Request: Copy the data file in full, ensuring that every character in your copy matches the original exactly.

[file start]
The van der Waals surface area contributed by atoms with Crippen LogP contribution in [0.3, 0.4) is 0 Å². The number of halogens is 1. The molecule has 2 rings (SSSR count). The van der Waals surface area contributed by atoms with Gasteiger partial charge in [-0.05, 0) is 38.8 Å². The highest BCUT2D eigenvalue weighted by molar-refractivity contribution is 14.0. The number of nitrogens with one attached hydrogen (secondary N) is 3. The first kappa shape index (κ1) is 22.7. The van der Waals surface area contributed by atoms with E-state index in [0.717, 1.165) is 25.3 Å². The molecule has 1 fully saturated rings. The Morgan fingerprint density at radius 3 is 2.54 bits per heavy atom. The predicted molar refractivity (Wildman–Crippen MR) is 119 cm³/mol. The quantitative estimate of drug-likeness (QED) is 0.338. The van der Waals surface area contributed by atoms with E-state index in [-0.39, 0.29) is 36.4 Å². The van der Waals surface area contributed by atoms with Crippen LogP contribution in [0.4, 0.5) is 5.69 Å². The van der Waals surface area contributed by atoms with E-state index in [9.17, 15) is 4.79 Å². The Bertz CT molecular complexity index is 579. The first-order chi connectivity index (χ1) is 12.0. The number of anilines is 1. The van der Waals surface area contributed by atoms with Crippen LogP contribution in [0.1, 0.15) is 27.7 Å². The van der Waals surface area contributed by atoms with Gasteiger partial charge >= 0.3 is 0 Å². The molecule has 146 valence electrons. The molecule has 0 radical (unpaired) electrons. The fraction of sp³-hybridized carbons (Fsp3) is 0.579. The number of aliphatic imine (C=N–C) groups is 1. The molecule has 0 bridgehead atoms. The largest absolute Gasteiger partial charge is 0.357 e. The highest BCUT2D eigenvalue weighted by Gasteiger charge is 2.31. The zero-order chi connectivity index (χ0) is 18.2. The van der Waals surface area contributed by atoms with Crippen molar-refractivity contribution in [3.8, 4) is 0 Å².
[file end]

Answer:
The van der Waals surface area contributed by atoms with Crippen LogP contribution in [0.3, 0.4) is 0 Å². The number of halogens is 1. The molecule has 2 rings (SSSR count). The van der Waals surface area contributed by atoms with Gasteiger partial charge in [-0.05, 0) is 38.8 Å². The highest BCUT2D eigenvalue weighted by molar-refractivity contribution is 14.0. The number of nitrogens with one attached hydrogen (secondary N) is 3. The first kappa shape index (κ1) is 22.7. The van der Waals surface area contributed by atoms with E-state index in [0.717, 1.165) is 25.3 Å². The molecule has 1 fully saturated rings. The Morgan fingerprint density at radius 3 is 2.54 bits per heavy atom. The predicted molar refractivity (Wildman–Crippen MR) is 119 cm³/mol. The quantitative estimate of drug-likeness (QED) is 0.338. The van der Waals surface area contributed by atoms with E-state index in [-0.39, 0.29) is 36.4 Å². The van der Waals surface area contributed by atoms with Crippen LogP contribution in [0.4, 0.5) is 5.69 Å². The van der Waals surface area contributed by atoms with E-state index in [9.17, 15) is 4.79 Å². The Bertz CT molecular complexity index is 579. The first-order chi connectivity index (χ1) is 12.0. The number of anilines is 1. The van der Waals surface area contributed by atoms with Crippen LogP contribution in [0.1, 0.15) is 27.7 Å². The van der Waals surface area contributed by atoms with Gasteiger partial charge >= 0.3 is 0 Å². The molecule has 146 valence electrons. The molecule has 0 radical (unpaired) electrons. The fraction of sp³-hybridized carbons (Fsp3) is 0.579. The number of aliphatic imine (C=N–C) groups is 1. The molecule has 0 bridgehead atoms. The largest absolute Gasteiger partial charge is 0.357 e. The highest BCUT2D eigenvalue weighted by Gasteiger charge is 2.31. The zero-order chi connectivity index (χ0) is 18.2. The van der Waals surface area contributed by atoms with Crippen molar-refractivity contribution in [3.8, 4) is 0 Å².